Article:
Posted on July 9, 2013 at 1:16 pm


Mamluk Axe

  • Dated: 1495-1499
  • Culture: Egypt-Syria
  • Owner: Sultan Kait Bey (Al-Ashraf Sayf ad-Din Qa’it Bay), Mamluk Sultan of Egypt (1468 – 1495)
  • Medium: iron, gold
  • Measurements: L. 98.6 cm, width 20.5 cm

This is the weapon of a bodyguard of the Sultan Muhammad Ibn Qa’it Bay (Kait Bey), from the Caucasian-turks of the Mamluk period. In the very district cartridge on the axe head stands the following inscription “The Sultan, the victorious king, the father of happiness, Muhammad Ibn Qait Bay, his help may be glorified.” The rectangular four-edged socket is inscribed five times (gilded) with the folowing inscription “Muhammad” in Quadratkufi (Arabic calligraphy).

Source: © Kunsthistorisches Museum Vienna

Posted on March 7, 2012 at 10:59 am


Nunali, Jackoposie Oopakak, 1988-1989.

My absolute favourite. Carved out of a full caribou antler and polished stone, it’s truly a piece you have to see in person. Here’s what the placard at the National Gallery says about it:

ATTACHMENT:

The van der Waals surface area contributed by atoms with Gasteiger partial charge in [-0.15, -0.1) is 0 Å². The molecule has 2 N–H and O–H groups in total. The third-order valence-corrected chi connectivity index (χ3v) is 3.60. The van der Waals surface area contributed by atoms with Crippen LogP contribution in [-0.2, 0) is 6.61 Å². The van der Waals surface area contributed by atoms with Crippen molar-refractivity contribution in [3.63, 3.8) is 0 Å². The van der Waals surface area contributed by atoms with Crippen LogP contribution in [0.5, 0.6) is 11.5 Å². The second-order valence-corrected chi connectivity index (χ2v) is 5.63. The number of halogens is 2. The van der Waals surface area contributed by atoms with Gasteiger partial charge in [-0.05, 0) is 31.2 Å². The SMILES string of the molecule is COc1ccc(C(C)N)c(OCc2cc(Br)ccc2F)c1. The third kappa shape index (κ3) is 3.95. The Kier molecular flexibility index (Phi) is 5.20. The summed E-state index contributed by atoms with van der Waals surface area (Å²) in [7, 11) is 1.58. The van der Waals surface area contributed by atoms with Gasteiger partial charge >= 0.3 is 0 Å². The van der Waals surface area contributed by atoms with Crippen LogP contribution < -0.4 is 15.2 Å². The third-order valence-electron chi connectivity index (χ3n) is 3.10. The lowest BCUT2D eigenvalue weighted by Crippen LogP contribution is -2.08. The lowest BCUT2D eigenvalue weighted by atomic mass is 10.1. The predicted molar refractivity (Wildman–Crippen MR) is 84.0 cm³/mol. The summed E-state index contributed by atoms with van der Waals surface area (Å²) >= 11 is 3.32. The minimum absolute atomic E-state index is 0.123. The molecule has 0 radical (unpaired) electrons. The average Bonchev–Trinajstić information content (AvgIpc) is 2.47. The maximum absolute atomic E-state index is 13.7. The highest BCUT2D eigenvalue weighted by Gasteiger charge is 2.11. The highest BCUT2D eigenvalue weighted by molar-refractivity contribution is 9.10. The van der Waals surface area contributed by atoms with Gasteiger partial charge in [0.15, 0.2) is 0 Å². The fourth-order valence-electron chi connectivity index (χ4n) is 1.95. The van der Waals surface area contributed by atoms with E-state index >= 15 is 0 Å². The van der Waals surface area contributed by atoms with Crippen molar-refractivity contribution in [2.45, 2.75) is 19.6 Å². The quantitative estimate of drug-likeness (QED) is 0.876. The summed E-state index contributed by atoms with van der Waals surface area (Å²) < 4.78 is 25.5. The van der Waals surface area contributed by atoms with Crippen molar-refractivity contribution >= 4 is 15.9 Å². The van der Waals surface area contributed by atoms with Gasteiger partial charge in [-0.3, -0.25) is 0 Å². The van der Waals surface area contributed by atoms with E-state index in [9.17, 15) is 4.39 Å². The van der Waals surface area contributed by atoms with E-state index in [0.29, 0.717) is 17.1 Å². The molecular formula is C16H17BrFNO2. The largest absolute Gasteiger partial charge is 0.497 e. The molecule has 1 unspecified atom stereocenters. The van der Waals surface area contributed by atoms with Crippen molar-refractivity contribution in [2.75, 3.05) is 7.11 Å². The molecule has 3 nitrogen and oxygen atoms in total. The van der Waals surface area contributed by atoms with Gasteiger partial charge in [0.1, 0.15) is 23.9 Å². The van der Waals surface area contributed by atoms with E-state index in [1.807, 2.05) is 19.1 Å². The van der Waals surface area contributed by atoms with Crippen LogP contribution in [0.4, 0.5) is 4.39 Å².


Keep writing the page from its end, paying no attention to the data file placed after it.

As if echoing the thoughts of the caribou, an entire worldview, encompassing the living inhabitants of the tundra and sea, is contained within the graceful arcing forms of the full set of antlers. From the base to the tips, rising a meter above and along each of the branches, Jackoposie Oopakak has carved arctic animals and birds, including caribou, polar bears, and whales. Human activities are included as well: fishing, hunting by bow and arrow, cleaning skins, stretching boots, and travelling by dog-sled and kayak. Antler is a medium fairly common in Inuit art, but a full pair of antlers is a rarity. Oopakak demonstrates extraordinary technical skill in his ability to carve figures in this friable material and his training in jewellery-making comes into play in the precise and intricate details.

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